# Fisherman in a boat...

#### hoot

10 miles upstream from a dam. A 50 sq. ft. gate is opened 100 feet above the low water level side. The lake is 300 feet across by 30 feet deep. How long does it take before the boat starts to move with the current? I have used V1= sq rt 2gh and a1v1=a2v2 and t=(10x5280)/v2, but I don't think it works this way. I am thinking about doing a simple test in a bathtub and see what happens. This is what happens when the fish are not biting....

Thank you...

#### ChipB

PHF Helper
10 miles upstream from a dam. A 50 sq. ft. gate is opened 100 feet above the low water level side. The lake is 300 feet across by 30 feet deep.
I assume what you mean is the boat is on the surface of a lake contained by a dam, 10 miles from the dam. I don't understand the gate - if the lakes is only 30 feet deep how can the gate be 100 ft above the bottom of the lake? What's important here is how far below the surface of the lake is the gate, and also what is the gate's height? The deeper the gate in the water, the faster water will flow through it.

How long does it take before the boat starts to move with the current?
The current starts to pick up as soon as the pressure change from the gate being opened reaches the boat. The speed of sound in water is about 0.92 miles/second, so the current will start to move at t= 10.9 seconds. It will of course be a barely perceptible movement at first.

As for how fast the boat moves as the water level declines - that's a very difficult thing to model. You are correct that velocity of water fow through the gate is sqrt(2gh), but what we don't know is whether the water that flows out the gate is all from that same depth of the lake, or does some water get "sucked down" from higher layers? And as water at the bottom of the lake starts to flow toward the gate the viscosity of the fluid would cause water at adjacent depths to be dragged forward as well, which complicates things quite a lot. It would require some pretty sophisticated simulations to figure this out.

Last edited:

#### hoot

Thanks ChipB

Chip, I would let the gate be 10 ft hi X 5 ft wide and be located at the bottom of the high side, so the center of the gate would be at 25 ft below the water. I would also say that the on the high side, there is enough water so that the level doesn't change. The 100 ft high spillway does not need to be considered, but to clarify, the gate is 100 feet above the top level of the low side.

Do you have a reference as to the pressure solution method you used?

#### ChipB

PHF Helper
I would also say that the on the high side, there is enough water so that the level doesn't change.
In this case I suggest that you can use A1V1 = A2 V2, together with the previous formula. It's not a question of "how soon" will the boat feel the current, but rather what is the rate of current flow?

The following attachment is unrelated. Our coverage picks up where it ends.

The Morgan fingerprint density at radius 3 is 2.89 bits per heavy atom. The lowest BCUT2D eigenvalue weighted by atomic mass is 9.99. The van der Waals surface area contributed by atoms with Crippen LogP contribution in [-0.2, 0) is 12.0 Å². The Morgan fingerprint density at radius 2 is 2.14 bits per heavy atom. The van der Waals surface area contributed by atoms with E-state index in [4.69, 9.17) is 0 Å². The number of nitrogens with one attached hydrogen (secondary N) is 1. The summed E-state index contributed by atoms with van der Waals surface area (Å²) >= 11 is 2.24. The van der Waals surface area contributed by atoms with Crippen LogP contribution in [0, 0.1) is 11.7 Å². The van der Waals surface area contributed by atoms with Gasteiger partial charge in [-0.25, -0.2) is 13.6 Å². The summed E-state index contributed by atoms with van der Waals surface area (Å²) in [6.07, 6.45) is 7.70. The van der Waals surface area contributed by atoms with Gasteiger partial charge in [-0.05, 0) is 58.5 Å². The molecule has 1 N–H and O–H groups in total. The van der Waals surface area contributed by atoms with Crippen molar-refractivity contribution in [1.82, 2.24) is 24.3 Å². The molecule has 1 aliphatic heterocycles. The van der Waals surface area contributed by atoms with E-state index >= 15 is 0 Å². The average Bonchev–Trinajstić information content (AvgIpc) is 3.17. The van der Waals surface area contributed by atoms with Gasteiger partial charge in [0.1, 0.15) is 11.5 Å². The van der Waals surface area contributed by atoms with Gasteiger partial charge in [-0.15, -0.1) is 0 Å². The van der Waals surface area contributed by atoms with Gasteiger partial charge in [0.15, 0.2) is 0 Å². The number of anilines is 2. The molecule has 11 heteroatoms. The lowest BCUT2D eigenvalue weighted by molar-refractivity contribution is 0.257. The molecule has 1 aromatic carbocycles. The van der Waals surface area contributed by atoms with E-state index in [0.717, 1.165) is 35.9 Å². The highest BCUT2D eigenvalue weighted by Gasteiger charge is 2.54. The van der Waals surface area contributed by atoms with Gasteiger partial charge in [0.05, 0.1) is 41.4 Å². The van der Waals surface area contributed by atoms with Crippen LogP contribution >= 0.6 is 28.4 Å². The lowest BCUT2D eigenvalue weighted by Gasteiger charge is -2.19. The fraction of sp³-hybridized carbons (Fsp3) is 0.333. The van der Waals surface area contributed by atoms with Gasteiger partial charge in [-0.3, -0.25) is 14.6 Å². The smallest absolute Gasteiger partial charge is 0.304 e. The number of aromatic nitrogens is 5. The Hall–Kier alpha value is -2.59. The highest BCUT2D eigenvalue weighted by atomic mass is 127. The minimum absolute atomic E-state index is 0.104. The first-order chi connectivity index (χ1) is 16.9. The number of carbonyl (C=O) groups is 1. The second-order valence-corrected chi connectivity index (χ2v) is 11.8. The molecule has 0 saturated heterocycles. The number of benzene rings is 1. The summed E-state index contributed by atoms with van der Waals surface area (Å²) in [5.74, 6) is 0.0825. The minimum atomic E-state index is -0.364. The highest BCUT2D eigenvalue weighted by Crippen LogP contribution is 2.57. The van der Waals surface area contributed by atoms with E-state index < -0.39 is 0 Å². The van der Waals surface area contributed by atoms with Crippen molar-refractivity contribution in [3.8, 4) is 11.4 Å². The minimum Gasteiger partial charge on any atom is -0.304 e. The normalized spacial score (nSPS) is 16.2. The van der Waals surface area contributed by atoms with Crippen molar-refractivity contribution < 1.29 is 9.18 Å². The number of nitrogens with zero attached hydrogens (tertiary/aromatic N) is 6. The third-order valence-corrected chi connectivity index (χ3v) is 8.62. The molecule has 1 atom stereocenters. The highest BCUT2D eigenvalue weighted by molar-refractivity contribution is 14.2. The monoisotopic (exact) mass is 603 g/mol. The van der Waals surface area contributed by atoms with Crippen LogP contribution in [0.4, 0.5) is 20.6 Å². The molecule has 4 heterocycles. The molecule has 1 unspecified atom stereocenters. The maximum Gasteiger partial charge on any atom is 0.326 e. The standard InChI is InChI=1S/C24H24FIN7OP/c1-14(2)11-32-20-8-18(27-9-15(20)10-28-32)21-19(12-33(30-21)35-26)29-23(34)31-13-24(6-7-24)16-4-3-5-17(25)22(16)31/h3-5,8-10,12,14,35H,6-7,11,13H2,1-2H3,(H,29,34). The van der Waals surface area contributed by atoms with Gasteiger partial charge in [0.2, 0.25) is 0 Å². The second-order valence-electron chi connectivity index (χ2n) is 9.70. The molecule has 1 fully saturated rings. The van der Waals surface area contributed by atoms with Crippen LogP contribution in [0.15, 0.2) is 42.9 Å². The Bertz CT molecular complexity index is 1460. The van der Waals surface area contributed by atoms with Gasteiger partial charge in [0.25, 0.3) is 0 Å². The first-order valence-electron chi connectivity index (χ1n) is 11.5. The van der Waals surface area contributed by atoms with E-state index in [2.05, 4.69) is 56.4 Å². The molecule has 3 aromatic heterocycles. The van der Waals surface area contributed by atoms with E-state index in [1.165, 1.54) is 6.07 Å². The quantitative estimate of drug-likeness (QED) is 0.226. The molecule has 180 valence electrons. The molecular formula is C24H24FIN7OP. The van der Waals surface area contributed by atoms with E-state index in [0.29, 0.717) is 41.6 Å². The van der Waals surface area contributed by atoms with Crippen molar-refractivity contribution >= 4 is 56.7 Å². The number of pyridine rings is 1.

The velocity of flow through the gate is (approximately) sqrt(2gh) = sqrt(2 x 32.2 ft/s^2 x 25 ft) = 40 ft/s

For conservation of mass flow, A1V1=A2V2:

50 ft^2 x 40 ft/s = 2000 ft^3/s = 300 ft x 30 ft x V2

V2 = 0.22 ft/s

So if we assume that the water fow is constant from surface to bottom and side to side of the lake, and that there is a river feeding the lake at 2000ft^3/s of water to keep the water level constant, the boat would move on average at 0.22 ft/s.

The 100 ft high spillway does not need to be considered, but to clarify, the gate is 100 feet above the top level of the low side.
So the dam is built at the top of what used to be a 100 ft waterfall - interesting. Either that or the lake used to be 130 feet deep but silt has filled in the bottom so its now only 30 feet deep, right?

Do you have a reference as to the pressure solution method you used?
I haven't used a pressure solution. If you mean V=sqrt(2gh) , that's a result of Bernoulli's principal:

v^2/2 + gz + p/rho = constant (see: http://en.wikipedia.org/wiki/Bernoulli's_principle )

where p = pressure, rho=density of the fluid, and z = elevation above some reference plane. In this case we choose the surface of the water as the reference plane, where v=0, p=0, and z=0, and hence the value of the constant is 0. Therefore at depth h (z=-h), which is where the open gate causes p= 0 we have:

v^2/2 -gh = 0,
v = sqrt(2gh)

Hope this helps.

Last edited:

#### hoot

still following and looking....

ChipB and others, I am looking for the time that it takes for the boat to start moving due to the opening of the gate. If I use the .22 ft/sec and 52800 ft away and solve for t, I get 66 hours, which isn't correct.

From Chip: The current starts to pick up as soon as the pressure change from the gate being opened reaches the boat. The speed of sound in water is about 0.92 miles/second, so the current will start to move at t= 10.9 seconds. It will of course be a barely perceptible movement at first.

Is this the correct answer? This is the pressure reference I was referring to.

#### ChipB

PHF Helper
ChipB and others, I am looking for the time that it takes for the boat to start moving due to the opening of the gate. If I use the .22 ft/sec and 52800 ft away and solve for t, I get 66 hours, which isn't correct.
Of course that's not correct. 0.22 ft/s is the average speed of water flow in the lake, and has nothing to do with "how soon" the boat starts to move. What you calculated is how long it would take the boat to reach the dam, assuming that the lake is maintained at constant depth by incoming water flow.

From Chip: The current starts to pick up as soon as the pressure change from the gate being opened reaches the boat. The speed of sound in water is about 0.92 miles/second, so the current will start to move at t= 10.9 seconds. It will of course be a barely perceptible movement at first.

Is this the correct answer? This is the pressure reference I was referring to.
Yes, it's correct. You can google "speed of sound in water" for reference.